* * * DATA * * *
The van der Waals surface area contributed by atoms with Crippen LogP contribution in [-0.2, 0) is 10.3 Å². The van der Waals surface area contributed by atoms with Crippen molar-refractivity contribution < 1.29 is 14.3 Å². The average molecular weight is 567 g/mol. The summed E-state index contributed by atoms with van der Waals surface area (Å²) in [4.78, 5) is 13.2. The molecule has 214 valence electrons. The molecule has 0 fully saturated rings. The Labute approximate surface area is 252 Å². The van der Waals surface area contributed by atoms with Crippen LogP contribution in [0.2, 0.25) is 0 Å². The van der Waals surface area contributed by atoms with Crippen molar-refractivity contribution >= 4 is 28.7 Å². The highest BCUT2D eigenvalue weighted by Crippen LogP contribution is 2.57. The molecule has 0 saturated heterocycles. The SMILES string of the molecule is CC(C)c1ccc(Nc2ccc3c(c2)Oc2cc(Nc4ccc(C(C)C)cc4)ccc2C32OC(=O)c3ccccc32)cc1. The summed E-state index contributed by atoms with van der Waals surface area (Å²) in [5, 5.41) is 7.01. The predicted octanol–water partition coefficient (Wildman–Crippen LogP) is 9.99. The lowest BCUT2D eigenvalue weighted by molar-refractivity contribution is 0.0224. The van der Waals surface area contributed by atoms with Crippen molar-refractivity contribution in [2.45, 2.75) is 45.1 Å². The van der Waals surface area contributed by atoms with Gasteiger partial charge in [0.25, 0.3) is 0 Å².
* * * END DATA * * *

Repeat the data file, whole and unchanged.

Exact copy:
The van der Waals surface area contributed by atoms with Crippen LogP contribution in [-0.2, 0) is 10.3 Å². The van der Waals surface area contributed by atoms with Crippen molar-refractivity contribution < 1.29 is 14.3 Å². The average molecular weight is 567 g/mol. The summed E-state index contributed by atoms with van der Waals surface area (Å²) in [4.78, 5) is 13.2. The molecule has 214 valence electrons. The molecule has 0 fully saturated rings. The Labute approximate surface area is 252 Å². The van der Waals surface area contributed by atoms with Crippen LogP contribution in [0.2, 0.25) is 0 Å². The van der Waals surface area contributed by atoms with Crippen molar-refractivity contribution >= 4 is 28.7 Å². The highest BCUT2D eigenvalue weighted by Crippen LogP contribution is 2.57. The molecule has 0 saturated heterocycles. The SMILES string of the molecule is CC(C)c1ccc(Nc2ccc3c(c2)Oc2cc(Nc4ccc(C(C)C)cc4)ccc2C32OC(=O)c3ccccc32)cc1. The summed E-state index contributed by atoms with van der Waals surface area (Å²) in [5, 5.41) is 7.01. The predicted octanol–water partition coefficient (Wildman–Crippen LogP) is 9.99. The lowest BCUT2D eigenvalue weighted by molar-refractivity contribution is 0.0224. The van der Waals surface area contributed by atoms with Crippen molar-refractivity contribution in [2.45, 2.75) is 45.1 Å². The van der Waals surface area contributed by atoms with Gasteiger partial charge in [0.25, 0.3) is 0 Å².